Compare the role fate played in "The Monkey's Paw," by W.W. Jacobs and “Antigone” by Sophocles.

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Fate plays a central role in both W.W. Jacob's short story, "The Monkey's Paw," and in Sophocles' play, "Antigone." In "The Monkey's Paw," the Sergeant-Major's comments that the curse on the paw was placed there by a "fakir," "...a very holy man. He wanted to show that fate ruled people's lives." This presents, then, the premise that regardless of what happens with the wishes one makes with the paw, that fate has the final say—not the one who makes the wish. When the Whites' son is killed the following day, the family receives the money they wished for, but it comes in a tragic way—in compensation for the son death at work. What the couple forgets is that the young man's fate was to die, NOT that the wishing for the money caused his death. It seems to them that the paw brought the money by causing the son's death. They also both believe that the paw can also return their son to them. Mrs. White fervently wishes her son be brought back to her, though Mr. White believes it a terrible idea, sure their boy will be returned to them as he died. We are never sure if the paw really works: there is a knocking on the door to represent the return of the now long-dead, mangled body of their son; and, there is the emptiness when the door is opened as Mr. White wishes the son stay dead and buried.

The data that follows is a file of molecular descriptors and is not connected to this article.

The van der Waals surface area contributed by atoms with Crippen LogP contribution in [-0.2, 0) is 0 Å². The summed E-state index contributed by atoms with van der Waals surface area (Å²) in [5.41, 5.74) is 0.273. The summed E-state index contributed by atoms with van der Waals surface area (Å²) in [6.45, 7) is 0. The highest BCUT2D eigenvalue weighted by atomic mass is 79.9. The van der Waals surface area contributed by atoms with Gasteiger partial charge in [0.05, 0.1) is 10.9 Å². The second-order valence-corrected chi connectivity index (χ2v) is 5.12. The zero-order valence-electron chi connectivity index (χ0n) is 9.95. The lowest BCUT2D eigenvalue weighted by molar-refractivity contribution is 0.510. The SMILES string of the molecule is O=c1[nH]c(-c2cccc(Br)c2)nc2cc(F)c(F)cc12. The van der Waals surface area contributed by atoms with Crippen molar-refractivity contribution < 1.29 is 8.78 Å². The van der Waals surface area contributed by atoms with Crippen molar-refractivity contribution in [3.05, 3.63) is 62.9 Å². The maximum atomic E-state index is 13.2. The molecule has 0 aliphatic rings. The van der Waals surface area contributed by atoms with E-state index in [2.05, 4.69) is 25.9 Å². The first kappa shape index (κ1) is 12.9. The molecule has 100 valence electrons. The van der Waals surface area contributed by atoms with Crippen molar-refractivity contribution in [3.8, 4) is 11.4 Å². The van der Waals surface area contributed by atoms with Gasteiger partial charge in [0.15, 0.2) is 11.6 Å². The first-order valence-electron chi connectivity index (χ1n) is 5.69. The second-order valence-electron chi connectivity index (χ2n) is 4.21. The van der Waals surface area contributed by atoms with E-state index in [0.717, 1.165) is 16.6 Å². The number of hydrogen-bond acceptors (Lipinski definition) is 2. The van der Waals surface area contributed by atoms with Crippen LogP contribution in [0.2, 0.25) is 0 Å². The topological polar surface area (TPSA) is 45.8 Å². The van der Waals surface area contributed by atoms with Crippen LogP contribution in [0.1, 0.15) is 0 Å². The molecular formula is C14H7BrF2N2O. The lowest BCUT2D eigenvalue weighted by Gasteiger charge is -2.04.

In Sophocles' "Antigone," Creon (the King after Oedipus, and Antigone's uncle) is angry because Antigone has tried to bury her brother, which Creon outlawed, as Creon considers Polyneices an enemy of the state. He orders that Antigone (who is also to marry his son Haemon) is to be put to death for breaking his law. Everyone pleads for Creon to change his mind: Ismene, Antigone's sister; Haemon; even the soothsayer, Teiresias, who warns the King that if he continues, he will lose his son, and great "calamity" will befall Thebes. Creon refuses to listen to any reason. Antigone is fated to die. For even after Creon changes his mind, he finds that Antigone killed herself, Haemon, also, because of her death, and finally Eurydice (Creon's wife) because of her son's death.

As with "The Monkey's Paw," Creon tries to "fix" what has been done, but it is too late. Once Teiresias issues his warning and Creon does not comply, is sealed: she is going to die, and this is Antigone's fate. There is nothing Creon can do once he passes his sentence upon her.